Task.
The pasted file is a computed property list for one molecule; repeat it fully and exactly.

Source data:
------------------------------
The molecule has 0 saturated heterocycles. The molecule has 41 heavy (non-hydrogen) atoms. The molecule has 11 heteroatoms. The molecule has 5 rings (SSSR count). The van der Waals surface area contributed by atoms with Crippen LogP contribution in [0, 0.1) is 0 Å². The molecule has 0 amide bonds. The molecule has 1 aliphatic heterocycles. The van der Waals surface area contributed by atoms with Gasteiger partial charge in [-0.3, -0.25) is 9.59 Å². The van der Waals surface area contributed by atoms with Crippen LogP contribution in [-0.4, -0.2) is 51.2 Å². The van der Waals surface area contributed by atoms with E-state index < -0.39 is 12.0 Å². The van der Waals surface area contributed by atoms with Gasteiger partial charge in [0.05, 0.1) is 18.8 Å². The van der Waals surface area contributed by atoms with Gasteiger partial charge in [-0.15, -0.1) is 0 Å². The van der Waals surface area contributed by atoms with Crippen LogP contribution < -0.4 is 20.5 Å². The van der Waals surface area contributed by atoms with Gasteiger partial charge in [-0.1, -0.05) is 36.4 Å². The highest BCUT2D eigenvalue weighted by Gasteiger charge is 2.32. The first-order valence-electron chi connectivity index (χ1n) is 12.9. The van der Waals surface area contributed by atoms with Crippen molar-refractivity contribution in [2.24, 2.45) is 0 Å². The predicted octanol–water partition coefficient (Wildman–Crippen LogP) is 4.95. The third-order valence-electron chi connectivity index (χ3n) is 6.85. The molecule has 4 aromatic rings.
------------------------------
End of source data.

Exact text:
The molecule has 0 saturated heterocycles. The molecule has 41 heavy (non-hydrogen) atoms. The molecule has 11 heteroatoms. The molecule has 5 rings (SSSR count). The van der Waals surface area contributed by atoms with Crippen LogP contribution in [0, 0.1) is 0 Å². The molecule has 0 amide bonds. The molecule has 1 aliphatic heterocycles. The van der Waals surface area contributed by atoms with Gasteiger partial charge in [-0.3, -0.25) is 9.59 Å². The van der Waals surface area contributed by atoms with Crippen LogP contribution in [-0.4, -0.2) is 51.2 Å². The van der Waals surface area contributed by atoms with E-state index < -0.39 is 12.0 Å². The van der Waals surface area contributed by atoms with Gasteiger partial charge in [0.05, 0.1) is 18.8 Å². The van der Waals surface area contributed by atoms with Gasteiger partial charge in [-0.15, -0.1) is 0 Å². The van der Waals surface area contributed by atoms with Crippen LogP contribution < -0.4 is 20.5 Å². The van der Waals surface area contributed by atoms with Gasteiger partial charge in [-0.1, -0.05) is 36.4 Å². The highest BCUT2D eigenvalue weighted by Gasteiger charge is 2.32. The first-order valence-electron chi connectivity index (χ1n) is 12.9. The van der Waals surface area contributed by atoms with Crippen molar-refractivity contribution in [2.24, 2.45) is 0 Å². The predicted octanol–water partition coefficient (Wildman–Crippen LogP) is 4.95. The third-order valence-electron chi connectivity index (χ3n) is 6.85. The molecule has 4 aromatic rings.